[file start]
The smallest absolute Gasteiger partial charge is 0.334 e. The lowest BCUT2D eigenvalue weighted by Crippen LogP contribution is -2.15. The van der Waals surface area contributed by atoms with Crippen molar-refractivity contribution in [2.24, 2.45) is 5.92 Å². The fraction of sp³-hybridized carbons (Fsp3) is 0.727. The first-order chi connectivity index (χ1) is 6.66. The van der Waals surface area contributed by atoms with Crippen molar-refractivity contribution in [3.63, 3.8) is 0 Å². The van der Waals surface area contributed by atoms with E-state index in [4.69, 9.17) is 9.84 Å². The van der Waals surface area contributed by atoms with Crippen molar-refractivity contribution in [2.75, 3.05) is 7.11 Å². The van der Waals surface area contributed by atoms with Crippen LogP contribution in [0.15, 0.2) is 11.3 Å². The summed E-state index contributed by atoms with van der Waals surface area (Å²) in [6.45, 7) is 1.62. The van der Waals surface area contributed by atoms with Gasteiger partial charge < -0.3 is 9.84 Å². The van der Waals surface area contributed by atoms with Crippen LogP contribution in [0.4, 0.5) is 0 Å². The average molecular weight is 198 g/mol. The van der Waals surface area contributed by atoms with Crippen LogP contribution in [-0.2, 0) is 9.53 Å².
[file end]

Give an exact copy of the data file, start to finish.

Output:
The smallest absolute Gasteiger partial charge is 0.334 e. The lowest BCUT2D eigenvalue weighted by Crippen LogP contribution is -2.15. The van der Waals surface area contributed by atoms with Crippen molar-refractivity contribution in [2.24, 2.45) is 5.92 Å². The fraction of sp³-hybridized carbons (Fsp3) is 0.727. The first-order chi connectivity index (χ1) is 6.66. The van der Waals surface area contributed by atoms with Crippen molar-refractivity contribution in [3.63, 3.8) is 0 Å². The van der Waals surface area contributed by atoms with E-state index in [4.69, 9.17) is 9.84 Å². The van der Waals surface area contributed by atoms with Crippen molar-refractivity contribution in [2.75, 3.05) is 7.11 Å². The van der Waals surface area contributed by atoms with Crippen LogP contribution in [0.15, 0.2) is 11.3 Å². The summed E-state index contributed by atoms with van der Waals surface area (Å²) in [6.45, 7) is 1.62. The van der Waals surface area contributed by atoms with Gasteiger partial charge < -0.3 is 9.84 Å². The van der Waals surface area contributed by atoms with Crippen LogP contribution in [0.4, 0.5) is 0 Å². The average molecular weight is 198 g/mol. The van der Waals surface area contributed by atoms with Crippen LogP contribution in [-0.2, 0) is 9.53 Å².